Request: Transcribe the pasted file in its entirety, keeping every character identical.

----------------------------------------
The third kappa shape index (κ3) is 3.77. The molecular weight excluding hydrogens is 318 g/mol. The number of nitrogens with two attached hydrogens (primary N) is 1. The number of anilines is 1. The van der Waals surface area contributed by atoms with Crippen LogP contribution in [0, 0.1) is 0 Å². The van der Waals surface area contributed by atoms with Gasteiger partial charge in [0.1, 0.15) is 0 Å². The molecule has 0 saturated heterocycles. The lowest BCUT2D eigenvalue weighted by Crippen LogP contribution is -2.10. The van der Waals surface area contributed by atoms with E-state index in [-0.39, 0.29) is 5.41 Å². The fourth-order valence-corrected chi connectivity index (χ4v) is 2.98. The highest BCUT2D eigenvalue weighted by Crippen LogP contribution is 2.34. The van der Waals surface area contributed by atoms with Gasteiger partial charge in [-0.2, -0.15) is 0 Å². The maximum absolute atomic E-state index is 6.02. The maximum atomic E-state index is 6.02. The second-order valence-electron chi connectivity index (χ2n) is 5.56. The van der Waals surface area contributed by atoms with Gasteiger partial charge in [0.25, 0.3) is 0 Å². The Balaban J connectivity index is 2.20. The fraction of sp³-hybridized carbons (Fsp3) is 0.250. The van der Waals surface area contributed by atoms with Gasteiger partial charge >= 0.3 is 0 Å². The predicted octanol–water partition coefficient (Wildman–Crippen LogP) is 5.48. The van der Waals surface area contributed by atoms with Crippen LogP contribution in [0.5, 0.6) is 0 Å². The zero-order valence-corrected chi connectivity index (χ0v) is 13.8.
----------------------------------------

The third kappa shape index (κ3) is 3.77. The molecular weight excluding hydrogens is 318 g/mol. The number of nitrogens with two attached hydrogens (primary N) is 1. The number of anilines is 1. The van der Waals surface area contributed by atoms with Crippen LogP contribution in [0, 0.1) is 0 Å². The van der Waals surface area contributed by atoms with Gasteiger partial charge in [0.1, 0.15) is 0 Å². The molecule has 0 saturated heterocycles. The lowest BCUT2D eigenvalue weighted by Crippen LogP contribution is -2.10. The van der Waals surface area contributed by atoms with E-state index in [-0.39, 0.29) is 5.41 Å². The fourth-order valence-corrected chi connectivity index (χ4v) is 2.98. The highest BCUT2D eigenvalue weighted by Crippen LogP contribution is 2.34. The van der Waals surface area contributed by atoms with Gasteiger partial charge in [-0.2, -0.15) is 0 Å². The maximum absolute atomic E-state index is 6.02. The maximum atomic E-state index is 6.02. The second-order valence-electron chi connectivity index (χ2n) is 5.56. The van der Waals surface area contributed by atoms with Gasteiger partial charge in [0.25, 0.3) is 0 Å². The Balaban J connectivity index is 2.20. The fraction of sp³-hybridized carbons (Fsp3) is 0.250. The van der Waals surface area contributed by atoms with Gasteiger partial charge >= 0.3 is 0 Å². The predicted octanol–water partition coefficient (Wildman–Crippen LogP) is 5.48. The van der Waals surface area contributed by atoms with Crippen LogP contribution in [0.5, 0.6) is 0 Å². The zero-order valence-corrected chi connectivity index (χ0v) is 13.8.